As you might remember from your school days, kids can get pretty crazy. That's apparently why Los Angeles Unified School District police need 61 M-16 rifles, three grenade launchers and an armored vehicle.
The ridiculous police response to protests in Ferguson has shone a light on the militarization of law enforcement in the United States. As the Center for Public Integrity (CPI) explains, there might not be a more disturbing aspect of this trend than the equipment being passed along to public school police.
Like what? Well, the police of the Los Angeles' school district (the second-largest in the country) have all those toys mentioned above. The San Diego Unified School District also has an MRAP — Mine-Resistant Ambush Protected Vehicle — of its own.
In addition to California, school districts in Texas, Nevada, Utah, Florida, Georgia, Kansas and Michigan have outfitted their police with military weaponry and equipment, according to CPI. Texas is the biggest market, with 10 different districts taking part. The Edinburg Consolidated Independent School District, CPI reports, even created its own SWAT team.
"Altogether, these 10 districts have been received 64 M-16 rifles, 18 M-14 rifles, 25 automatic pistols, extended magazines and 4,500 rounds of ammunition," reads one letter opposed to the trend, signed by the NAACP's Legal Defense and Education Fund and other advocacy groups. "Some of these Texas districts received armored plating, tactical vests and military vehicles."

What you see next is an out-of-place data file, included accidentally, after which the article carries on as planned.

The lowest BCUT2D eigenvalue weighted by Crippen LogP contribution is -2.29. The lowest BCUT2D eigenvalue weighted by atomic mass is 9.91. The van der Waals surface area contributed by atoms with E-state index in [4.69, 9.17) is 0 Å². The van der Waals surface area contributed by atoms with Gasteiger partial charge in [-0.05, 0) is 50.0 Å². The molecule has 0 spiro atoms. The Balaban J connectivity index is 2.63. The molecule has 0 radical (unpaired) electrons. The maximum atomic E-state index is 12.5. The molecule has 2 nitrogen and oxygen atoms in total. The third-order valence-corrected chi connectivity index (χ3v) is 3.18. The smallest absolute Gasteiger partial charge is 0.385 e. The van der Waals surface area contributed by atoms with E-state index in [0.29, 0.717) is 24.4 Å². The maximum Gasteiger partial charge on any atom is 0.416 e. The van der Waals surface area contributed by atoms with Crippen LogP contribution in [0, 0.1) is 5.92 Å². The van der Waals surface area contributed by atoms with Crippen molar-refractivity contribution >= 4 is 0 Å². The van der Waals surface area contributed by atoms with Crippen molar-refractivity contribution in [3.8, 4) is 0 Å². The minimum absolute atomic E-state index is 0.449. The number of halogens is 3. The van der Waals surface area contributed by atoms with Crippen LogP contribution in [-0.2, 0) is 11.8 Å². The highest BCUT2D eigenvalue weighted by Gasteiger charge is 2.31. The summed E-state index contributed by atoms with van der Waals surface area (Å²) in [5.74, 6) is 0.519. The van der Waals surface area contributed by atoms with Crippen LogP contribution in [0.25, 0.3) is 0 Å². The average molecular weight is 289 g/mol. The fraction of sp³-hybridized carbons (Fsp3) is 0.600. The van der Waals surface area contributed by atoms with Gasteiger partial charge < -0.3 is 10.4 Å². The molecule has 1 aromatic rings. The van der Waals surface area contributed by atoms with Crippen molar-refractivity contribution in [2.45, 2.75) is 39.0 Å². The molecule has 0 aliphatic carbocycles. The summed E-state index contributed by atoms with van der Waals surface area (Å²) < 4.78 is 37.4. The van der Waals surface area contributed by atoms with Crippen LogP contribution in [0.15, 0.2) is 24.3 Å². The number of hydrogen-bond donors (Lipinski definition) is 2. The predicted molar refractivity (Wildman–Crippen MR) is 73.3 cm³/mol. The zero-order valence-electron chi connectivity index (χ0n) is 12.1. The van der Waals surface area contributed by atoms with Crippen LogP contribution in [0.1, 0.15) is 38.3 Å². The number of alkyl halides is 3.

After Ferguson, the 1033 program that allows the Pentagon to pass guns, vehicles and armor along to police has come under significant political scrutiny.
President Obama asked for a federal review of the program, and members of Congress from both sides of the aisle had pretty harsh words for it during a Senate hearing. "While this hearing may reveal many strong arguments why some of this equipment may be helpful for the safety of police officers in certain situations, I am confident that militarizing police tactics are not consistent with the peaceful exercise of First Amendment rights of free speech and free assembly," Sen. Claire McCaskill (D-Mo.) said.
All in all, the 1033 has provided law enforcement with more than $5 billion worth of equipment, according to the Washington Post. Meanwhile, the Los Angeles Daily News reports, Los Angeles Unified School District Police Steven Zipperman is "re-thinking" whether or not his force needs an armored vehicle and grenade launchers.